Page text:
More than just a mother: let’s humanise our women through it all

Motherhood

It is time to come to terms with the nature of motherhood- and I am not just talking about the pregnancy phase. I am speaking about our failure as a society to actually humanise mothers through everything they experience.

I stumbled upon the picture below as I was browsing the internet. The caption had something to do with appreciating the sacrifices our mothers made to raise us.

The reactions were both strange and interesting. For many, it seemed like an appropriate tribute to what mothers go through as they run the household. For others, it was a limited view of what being a mother is all about. They raised the question of the kind of stereotypes we have placed on our mothers as caretakers and as people who should accept their role without complaints.

A third group saw this as a form of bondage, a way women are subjugated by the demands and dictates of the society. They even called out the person who posted for romanticising how the society has made things tough for women.

As Karen Rinaldi says:

The assertion of motherhood as sacrifice comes with a perceived glorification

However, according to the Guardian, women have a lot of things to think about before they become mothers. From work and leisure to sleep, they end up giving up more especially with children under 6 as compared to their partners and unmarried women.

Change our perception of Motherhood

Our view of mothers as just one thing- mothers- takes away the multi-dimensional person that the woman who gave birth to you is. We seem to refuse to see the broader perspective in which mothers can still enjoy motherhood and still be the individual beyond motherhood.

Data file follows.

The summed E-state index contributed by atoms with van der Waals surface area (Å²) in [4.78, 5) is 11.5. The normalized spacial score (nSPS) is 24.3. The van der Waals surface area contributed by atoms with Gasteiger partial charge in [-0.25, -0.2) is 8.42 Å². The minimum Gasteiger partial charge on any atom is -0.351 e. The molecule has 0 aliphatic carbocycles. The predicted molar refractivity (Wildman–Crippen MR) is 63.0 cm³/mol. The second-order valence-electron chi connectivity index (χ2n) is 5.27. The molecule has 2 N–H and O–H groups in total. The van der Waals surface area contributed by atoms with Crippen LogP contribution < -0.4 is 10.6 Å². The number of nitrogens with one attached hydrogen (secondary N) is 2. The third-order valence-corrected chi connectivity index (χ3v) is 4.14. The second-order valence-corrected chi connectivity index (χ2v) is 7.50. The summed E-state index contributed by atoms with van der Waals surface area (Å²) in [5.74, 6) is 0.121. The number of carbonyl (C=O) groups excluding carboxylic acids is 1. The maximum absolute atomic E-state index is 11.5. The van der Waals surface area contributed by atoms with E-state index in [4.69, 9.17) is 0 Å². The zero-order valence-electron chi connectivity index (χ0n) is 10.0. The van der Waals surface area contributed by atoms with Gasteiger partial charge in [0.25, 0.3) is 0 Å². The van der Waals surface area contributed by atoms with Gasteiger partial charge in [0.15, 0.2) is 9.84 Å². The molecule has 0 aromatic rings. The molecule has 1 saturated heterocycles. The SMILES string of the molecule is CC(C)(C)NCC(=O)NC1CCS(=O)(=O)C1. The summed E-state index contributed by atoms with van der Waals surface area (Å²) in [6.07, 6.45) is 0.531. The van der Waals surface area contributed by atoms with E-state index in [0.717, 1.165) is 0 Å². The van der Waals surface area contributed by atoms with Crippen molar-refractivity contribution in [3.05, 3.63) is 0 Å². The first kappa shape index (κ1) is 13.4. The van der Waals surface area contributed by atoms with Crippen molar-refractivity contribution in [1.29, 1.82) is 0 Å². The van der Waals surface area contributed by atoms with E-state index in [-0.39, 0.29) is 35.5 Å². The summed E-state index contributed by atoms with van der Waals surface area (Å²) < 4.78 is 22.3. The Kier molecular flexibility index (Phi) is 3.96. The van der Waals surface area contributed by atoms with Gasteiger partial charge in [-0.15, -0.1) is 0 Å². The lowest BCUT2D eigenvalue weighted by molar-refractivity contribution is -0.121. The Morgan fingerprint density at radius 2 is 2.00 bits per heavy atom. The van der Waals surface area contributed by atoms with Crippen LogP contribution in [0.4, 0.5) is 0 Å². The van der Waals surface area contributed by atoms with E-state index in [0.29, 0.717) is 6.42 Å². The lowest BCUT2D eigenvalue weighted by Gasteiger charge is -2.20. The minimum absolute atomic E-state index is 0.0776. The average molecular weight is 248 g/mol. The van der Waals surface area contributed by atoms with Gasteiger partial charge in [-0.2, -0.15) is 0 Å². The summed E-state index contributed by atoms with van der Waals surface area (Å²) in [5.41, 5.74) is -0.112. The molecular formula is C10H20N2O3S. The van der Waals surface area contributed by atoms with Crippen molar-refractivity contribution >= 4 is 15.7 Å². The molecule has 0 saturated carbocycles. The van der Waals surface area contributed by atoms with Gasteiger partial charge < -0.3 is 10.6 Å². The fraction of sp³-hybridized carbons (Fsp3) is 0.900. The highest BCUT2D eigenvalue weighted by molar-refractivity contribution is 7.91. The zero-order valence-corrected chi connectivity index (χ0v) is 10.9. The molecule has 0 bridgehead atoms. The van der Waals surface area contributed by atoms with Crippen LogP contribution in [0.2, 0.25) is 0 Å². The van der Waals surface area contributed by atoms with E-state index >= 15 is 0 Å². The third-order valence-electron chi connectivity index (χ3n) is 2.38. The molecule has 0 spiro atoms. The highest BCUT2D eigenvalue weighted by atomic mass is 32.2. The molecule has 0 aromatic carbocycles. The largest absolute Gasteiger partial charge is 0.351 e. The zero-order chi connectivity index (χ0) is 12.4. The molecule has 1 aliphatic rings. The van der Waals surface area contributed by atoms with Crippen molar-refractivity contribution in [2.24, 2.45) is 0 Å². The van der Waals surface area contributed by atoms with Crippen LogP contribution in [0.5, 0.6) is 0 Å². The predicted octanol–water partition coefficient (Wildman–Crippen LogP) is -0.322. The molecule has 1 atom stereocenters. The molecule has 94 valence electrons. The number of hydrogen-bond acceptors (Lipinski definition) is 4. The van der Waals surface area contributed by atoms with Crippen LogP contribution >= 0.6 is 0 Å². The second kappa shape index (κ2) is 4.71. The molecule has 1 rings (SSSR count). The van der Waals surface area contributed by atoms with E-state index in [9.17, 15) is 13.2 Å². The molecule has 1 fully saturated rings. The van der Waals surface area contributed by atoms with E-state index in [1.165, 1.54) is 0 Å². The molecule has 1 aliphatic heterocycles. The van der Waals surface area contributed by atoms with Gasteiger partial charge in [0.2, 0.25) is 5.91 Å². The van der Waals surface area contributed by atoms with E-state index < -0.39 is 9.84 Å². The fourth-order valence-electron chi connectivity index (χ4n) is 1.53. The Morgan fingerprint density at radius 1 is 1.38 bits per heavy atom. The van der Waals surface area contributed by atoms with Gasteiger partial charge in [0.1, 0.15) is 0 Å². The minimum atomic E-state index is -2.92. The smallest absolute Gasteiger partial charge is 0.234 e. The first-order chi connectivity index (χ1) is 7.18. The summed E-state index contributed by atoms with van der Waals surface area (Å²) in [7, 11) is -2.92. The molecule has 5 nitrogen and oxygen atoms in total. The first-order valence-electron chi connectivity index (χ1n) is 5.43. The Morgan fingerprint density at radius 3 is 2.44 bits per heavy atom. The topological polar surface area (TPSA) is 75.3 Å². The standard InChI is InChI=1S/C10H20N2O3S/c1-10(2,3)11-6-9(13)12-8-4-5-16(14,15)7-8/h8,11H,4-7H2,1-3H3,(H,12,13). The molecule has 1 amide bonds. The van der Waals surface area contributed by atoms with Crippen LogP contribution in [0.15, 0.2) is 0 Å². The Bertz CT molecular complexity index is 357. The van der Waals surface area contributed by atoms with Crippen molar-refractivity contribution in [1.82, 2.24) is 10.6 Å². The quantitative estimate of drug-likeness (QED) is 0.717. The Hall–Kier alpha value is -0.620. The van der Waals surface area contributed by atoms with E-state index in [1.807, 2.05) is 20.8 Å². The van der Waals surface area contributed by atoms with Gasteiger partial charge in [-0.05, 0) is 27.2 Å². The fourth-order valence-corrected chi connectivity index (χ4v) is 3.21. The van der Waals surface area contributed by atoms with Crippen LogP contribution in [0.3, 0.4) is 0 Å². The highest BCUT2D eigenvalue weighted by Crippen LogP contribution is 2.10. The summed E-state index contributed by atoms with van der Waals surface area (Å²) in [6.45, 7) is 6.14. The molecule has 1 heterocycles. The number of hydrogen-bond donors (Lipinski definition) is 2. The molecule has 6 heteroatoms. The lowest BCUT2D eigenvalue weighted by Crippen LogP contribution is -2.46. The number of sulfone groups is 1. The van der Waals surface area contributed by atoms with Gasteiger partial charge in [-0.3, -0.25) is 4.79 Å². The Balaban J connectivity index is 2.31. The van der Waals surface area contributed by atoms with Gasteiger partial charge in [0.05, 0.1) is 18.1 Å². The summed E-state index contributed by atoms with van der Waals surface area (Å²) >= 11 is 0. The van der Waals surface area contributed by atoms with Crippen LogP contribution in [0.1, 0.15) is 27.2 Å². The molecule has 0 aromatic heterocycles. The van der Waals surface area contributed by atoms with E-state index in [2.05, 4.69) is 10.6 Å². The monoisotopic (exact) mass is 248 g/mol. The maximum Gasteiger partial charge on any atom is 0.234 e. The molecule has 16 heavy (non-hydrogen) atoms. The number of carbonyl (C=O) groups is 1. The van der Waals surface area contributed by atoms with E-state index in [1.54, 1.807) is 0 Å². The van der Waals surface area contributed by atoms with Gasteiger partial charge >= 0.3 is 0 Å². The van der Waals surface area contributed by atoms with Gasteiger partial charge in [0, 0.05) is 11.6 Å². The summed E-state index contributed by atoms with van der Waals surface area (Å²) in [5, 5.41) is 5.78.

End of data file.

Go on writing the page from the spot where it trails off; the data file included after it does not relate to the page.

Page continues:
It is why you get people making statements like ‘You are a mother now’ as if to define the kinds of activities a woman can indulge in now that she has had a child.

It is why women, once they become mothers, are asked questions about ‘balancing their career and motherhood’ with insinuations that she can only be one thing.

The situation is worse when it comes to mothers expressing their sexuality.  Many celebrities who are mothers-from Beyonce to  Kim Kardashian -have come under the scrutiny for being overtly sexual in their career or everyday living.

Others have had it worse when they complain about the things they went through to become mothers. The society often looks at them as if they have blasphemed by talking about the terrible aspects of being a mother.

By defining the ways in which mothers can express themselves and their individuality, we are denying them their humanity.

Running the house as unpaid labour

As I look back to the picture, the aspect of women as caretakes brings up the aspect of unpaid labour.  According to Action Aid, unpaid labour includes duties such as “cooking, cleaning, collecting water and firewood, and caring for the ill, elderly and children,” which is usually considered women’s work.

While Action Aid calls out government to set up structures to reduce gender disparity and unpaid care work, we should strive to take up roles in the house as spouses, elder children or relatives. This will go a long way to ease the burden on our mothers.

 

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